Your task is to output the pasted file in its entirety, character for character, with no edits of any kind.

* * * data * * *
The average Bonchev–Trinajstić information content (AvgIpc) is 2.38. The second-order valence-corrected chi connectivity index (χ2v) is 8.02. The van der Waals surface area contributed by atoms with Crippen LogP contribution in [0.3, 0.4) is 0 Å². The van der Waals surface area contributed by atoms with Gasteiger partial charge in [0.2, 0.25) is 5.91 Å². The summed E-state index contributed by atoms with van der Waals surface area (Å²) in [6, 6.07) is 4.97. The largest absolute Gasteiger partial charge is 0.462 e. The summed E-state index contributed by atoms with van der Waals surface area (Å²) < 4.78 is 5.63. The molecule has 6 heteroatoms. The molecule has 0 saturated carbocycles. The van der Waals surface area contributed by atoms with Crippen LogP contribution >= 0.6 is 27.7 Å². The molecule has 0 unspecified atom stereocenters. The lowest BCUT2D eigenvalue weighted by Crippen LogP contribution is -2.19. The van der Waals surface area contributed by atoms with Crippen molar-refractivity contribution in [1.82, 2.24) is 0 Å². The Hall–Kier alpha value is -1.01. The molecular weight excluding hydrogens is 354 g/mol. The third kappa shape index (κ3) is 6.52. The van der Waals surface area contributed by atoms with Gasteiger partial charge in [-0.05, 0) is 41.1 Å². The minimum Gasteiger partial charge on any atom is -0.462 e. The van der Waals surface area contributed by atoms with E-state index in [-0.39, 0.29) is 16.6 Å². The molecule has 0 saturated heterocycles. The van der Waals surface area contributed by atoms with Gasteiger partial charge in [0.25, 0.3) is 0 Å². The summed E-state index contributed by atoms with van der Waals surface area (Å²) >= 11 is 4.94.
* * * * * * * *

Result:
The average Bonchev–Trinajstić information content (AvgIpc) is 2.38. The second-order valence-corrected chi connectivity index (χ2v) is 8.02. The van der Waals surface area contributed by atoms with Crippen LogP contribution in [0.3, 0.4) is 0 Å². The van der Waals surface area contributed by atoms with Gasteiger partial charge in [0.2, 0.25) is 5.91 Å². The summed E-state index contributed by atoms with van der Waals surface area (Å²) in [6, 6.07) is 4.97. The largest absolute Gasteiger partial charge is 0.462 e. The summed E-state index contributed by atoms with van der Waals surface area (Å²) < 4.78 is 5.63. The molecule has 6 heteroatoms. The molecule has 0 saturated carbocycles. The van der Waals surface area contributed by atoms with Crippen LogP contribution >= 0.6 is 27.7 Å². The molecule has 0 unspecified atom stereocenters. The lowest BCUT2D eigenvalue weighted by Crippen LogP contribution is -2.19. The van der Waals surface area contributed by atoms with Crippen molar-refractivity contribution in [1.82, 2.24) is 0 Å². The Hall–Kier alpha value is -1.01. The molecular weight excluding hydrogens is 354 g/mol. The third kappa shape index (κ3) is 6.52. The van der Waals surface area contributed by atoms with Gasteiger partial charge in [-0.05, 0) is 41.1 Å². The minimum Gasteiger partial charge on any atom is -0.462 e. The van der Waals surface area contributed by atoms with E-state index in [-0.39, 0.29) is 16.6 Å². The molecule has 0 saturated heterocycles. The van der Waals surface area contributed by atoms with Gasteiger partial charge in [0.25, 0.3) is 0 Å². The summed E-state index contributed by atoms with van der Waals surface area (Å²) >= 11 is 4.94.